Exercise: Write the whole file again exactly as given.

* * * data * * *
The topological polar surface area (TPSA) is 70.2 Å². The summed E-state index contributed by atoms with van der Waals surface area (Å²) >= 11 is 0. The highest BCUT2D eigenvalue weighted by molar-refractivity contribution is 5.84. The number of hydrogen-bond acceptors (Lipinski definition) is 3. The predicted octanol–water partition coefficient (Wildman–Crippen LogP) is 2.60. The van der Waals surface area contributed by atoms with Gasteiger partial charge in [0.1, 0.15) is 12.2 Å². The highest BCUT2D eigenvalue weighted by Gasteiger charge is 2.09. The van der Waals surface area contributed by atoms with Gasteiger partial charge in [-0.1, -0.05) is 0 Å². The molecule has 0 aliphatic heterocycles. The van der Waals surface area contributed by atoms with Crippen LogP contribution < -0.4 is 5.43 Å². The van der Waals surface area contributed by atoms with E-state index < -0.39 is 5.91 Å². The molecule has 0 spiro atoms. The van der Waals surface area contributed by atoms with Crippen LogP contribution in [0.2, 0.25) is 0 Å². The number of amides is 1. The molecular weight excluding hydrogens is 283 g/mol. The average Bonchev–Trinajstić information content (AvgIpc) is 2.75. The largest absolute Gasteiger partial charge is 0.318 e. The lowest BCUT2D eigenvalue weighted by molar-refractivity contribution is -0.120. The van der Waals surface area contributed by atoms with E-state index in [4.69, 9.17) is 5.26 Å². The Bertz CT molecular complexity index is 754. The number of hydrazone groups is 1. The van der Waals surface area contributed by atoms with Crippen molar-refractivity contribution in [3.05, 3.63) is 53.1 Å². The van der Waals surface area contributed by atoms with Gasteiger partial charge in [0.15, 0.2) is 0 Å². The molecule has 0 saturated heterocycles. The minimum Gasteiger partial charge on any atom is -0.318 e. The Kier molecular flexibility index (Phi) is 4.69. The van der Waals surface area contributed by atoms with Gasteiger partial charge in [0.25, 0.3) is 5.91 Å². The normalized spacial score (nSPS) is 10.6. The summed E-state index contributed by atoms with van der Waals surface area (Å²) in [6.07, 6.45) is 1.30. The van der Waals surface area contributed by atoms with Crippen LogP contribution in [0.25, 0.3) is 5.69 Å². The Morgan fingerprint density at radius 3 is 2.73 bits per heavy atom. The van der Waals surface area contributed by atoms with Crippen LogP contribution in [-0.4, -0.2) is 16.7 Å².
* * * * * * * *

The topological polar surface area (TPSA) is 70.2 Å². The summed E-state index contributed by atoms with van der Waals surface area (Å²) >= 11 is 0. The highest BCUT2D eigenvalue weighted by molar-refractivity contribution is 5.84. The number of hydrogen-bond acceptors (Lipinski definition) is 3. The predicted octanol–water partition coefficient (Wildman–Crippen LogP) is 2.60. The van der Waals surface area contributed by atoms with Gasteiger partial charge in [0.1, 0.15) is 12.2 Å². The highest BCUT2D eigenvalue weighted by Gasteiger charge is 2.09. The van der Waals surface area contributed by atoms with Gasteiger partial charge in [-0.1, -0.05) is 0 Å². The molecule has 0 aliphatic heterocycles. The van der Waals surface area contributed by atoms with Crippen LogP contribution < -0.4 is 5.43 Å². The van der Waals surface area contributed by atoms with E-state index < -0.39 is 5.91 Å². The molecule has 0 spiro atoms. The van der Waals surface area contributed by atoms with Crippen LogP contribution in [0.2, 0.25) is 0 Å². The number of amides is 1. The molecular weight excluding hydrogens is 283 g/mol. The average Bonchev–Trinajstić information content (AvgIpc) is 2.75. The largest absolute Gasteiger partial charge is 0.318 e. The lowest BCUT2D eigenvalue weighted by molar-refractivity contribution is -0.120. The van der Waals surface area contributed by atoms with E-state index in [4.69, 9.17) is 5.26 Å². The Bertz CT molecular complexity index is 754. The number of hydrazone groups is 1. The van der Waals surface area contributed by atoms with Crippen molar-refractivity contribution in [3.05, 3.63) is 53.1 Å². The van der Waals surface area contributed by atoms with Gasteiger partial charge in [0.15, 0.2) is 0 Å². The molecule has 0 saturated heterocycles. The minimum Gasteiger partial charge on any atom is -0.318 e. The Kier molecular flexibility index (Phi) is 4.69. The van der Waals surface area contributed by atoms with Gasteiger partial charge in [0.25, 0.3) is 5.91 Å². The normalized spacial score (nSPS) is 10.6. The summed E-state index contributed by atoms with van der Waals surface area (Å²) in [6.07, 6.45) is 1.30. The van der Waals surface area contributed by atoms with Crippen LogP contribution in [0.25, 0.3) is 5.69 Å². The Morgan fingerprint density at radius 3 is 2.73 bits per heavy atom. The van der Waals surface area contributed by atoms with Crippen LogP contribution in [-0.4, -0.2) is 16.7 Å².